The mindset shift that happens at River Oak Academy (ROA) with the children is two-fold:
1) Shifting from a fixed mindset (I’m just not good at math) to a growth mindset (I can learn anything, and I can work extra hard in math.)
2) Shifting from a victim mindset (This isn’t fair!) to a hero mindset (I can help fix this problem).
For parents, a mindset shift happens, too. Unfortunately, our mental shifting happens slower and with more angst than our children’s. It’s simply because our thought patterns are more entrenched, often as experiences during our childhood. We’ve been working hard to survive and our brains have adjusted accordingly. This begins to call into question our thought processes and this feels, at a minimum, uncomfortable; and at some moments, excruciating.
But the shift does indeed happen for those who stay in the game. And it’s more freeing and exciting than anything we’ve ever imagined. It just takes time and vulnerability. As well as surrounding yourself with other parents who are willing to grow and learn too.
Mindset shifts are equivalent to heavy-duty learning.
Real learning is hard and there are no shortcuts.
Shift #1: Shifting from wishing River Oak had all the bells and whistles of a traditional school to understanding there are trade-offs at every school – there is no utopia.
Being a River Oak parent isn’t easy. It takes courage to be on the cutting edge of educational transformation. We are not an educational Utopia. Human beings and communities are too messy and complex to hope for perfection, so life in the studio can be messy and the culture must constantly be rebuilt just like in the real world.
The learner-driven approach isn’t a panacea, but it does provide a garden for creativity and growth.
Shift #2: Shifting from worrying that my child isn’t progressing fast enough and delivering the highest quality work to trusting the process even when it’s messy and takes time.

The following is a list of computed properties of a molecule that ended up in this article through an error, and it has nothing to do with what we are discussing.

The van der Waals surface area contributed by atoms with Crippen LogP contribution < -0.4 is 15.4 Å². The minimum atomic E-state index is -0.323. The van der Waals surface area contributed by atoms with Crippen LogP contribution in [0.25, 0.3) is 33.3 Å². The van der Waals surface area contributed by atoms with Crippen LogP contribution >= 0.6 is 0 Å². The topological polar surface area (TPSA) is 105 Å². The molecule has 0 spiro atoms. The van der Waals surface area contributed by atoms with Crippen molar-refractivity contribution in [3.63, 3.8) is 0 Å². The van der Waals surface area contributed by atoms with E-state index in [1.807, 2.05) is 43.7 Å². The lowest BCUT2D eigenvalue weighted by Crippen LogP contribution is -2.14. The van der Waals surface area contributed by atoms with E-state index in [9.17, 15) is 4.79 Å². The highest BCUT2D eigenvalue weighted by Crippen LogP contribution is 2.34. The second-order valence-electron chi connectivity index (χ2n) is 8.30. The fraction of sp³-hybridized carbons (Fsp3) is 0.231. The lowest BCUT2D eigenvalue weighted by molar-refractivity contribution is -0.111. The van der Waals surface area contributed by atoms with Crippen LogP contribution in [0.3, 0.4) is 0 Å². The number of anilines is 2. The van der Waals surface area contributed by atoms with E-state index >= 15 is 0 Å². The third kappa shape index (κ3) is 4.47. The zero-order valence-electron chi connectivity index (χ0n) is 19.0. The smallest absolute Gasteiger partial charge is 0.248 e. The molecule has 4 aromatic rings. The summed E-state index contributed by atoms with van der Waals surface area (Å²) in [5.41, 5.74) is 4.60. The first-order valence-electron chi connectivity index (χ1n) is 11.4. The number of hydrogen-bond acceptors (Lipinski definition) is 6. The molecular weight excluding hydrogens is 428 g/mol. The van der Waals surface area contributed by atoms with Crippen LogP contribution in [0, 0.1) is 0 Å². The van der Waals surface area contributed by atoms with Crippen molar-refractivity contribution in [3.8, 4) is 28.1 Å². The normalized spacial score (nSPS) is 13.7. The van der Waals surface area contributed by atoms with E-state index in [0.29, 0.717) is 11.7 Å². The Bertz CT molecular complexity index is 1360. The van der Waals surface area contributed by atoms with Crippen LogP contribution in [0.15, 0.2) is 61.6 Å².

Bucking societal norms and trends feels hard and awkward because we've evolved to go with the flow and go along to get along, etc. But the pace of change has outpaced our ability to evolve and adapt, so to prepare for a world we don't know, we have to let go of what we currently know. This is very difficult for parents to do. Some parents have drawn their child's path before they were born - if they go to the right preschool to the right ivy league university, then they can have a good life. As if we know what a good life is or have the right to decide it for them.
We want to nurture in our children a sense of genuine accomplishment with every challenge, however long that may take. We know that mistakes, failures and trials build courage, resilience and grit one lesson at a time. Showing mastery, practicing what they learned in a relevant, real-world application, authentically learning is our goal.
Shift #3: Shifting from stepping in as my child’s problem-solver to trusting my child to solve problems and being their #1 cheerleader.
It is counterintuitive to watch our child struggle. On any given day, our children will come home upset about someone being unkind, a system being unfair, or a challenge being too hard or too easy and our knee-jerk reaction will be to step in and remove the struggle. Being an ROA parent means realizing that our job isn’t to make our children’s lives as easy as possible; but instead to stand nearby offering our support by listening to them and observing the wipeouts and wonders of our child’s own personal discovery and recovery.
There’s no skill more essential to our children’s future success than problem solving—and that’s true no matter how we define success. It’s so important that it has been identified as the #1 skill people will need to thrive in the workforce of the future.
Children learn through experiencing chances to try, fail and learn from all outcomes. If we control the experiences, or if we unwittingly project some of our own insecurities, children not only miss the chance to gain experience, they also learn from us that they do not have what it takes to tackle and solve problems.
The children hold up mirrors to us and we can choose whether to look into them and grow, or look away and remain stuck in our old ways.
The choice is ours, the work is ours.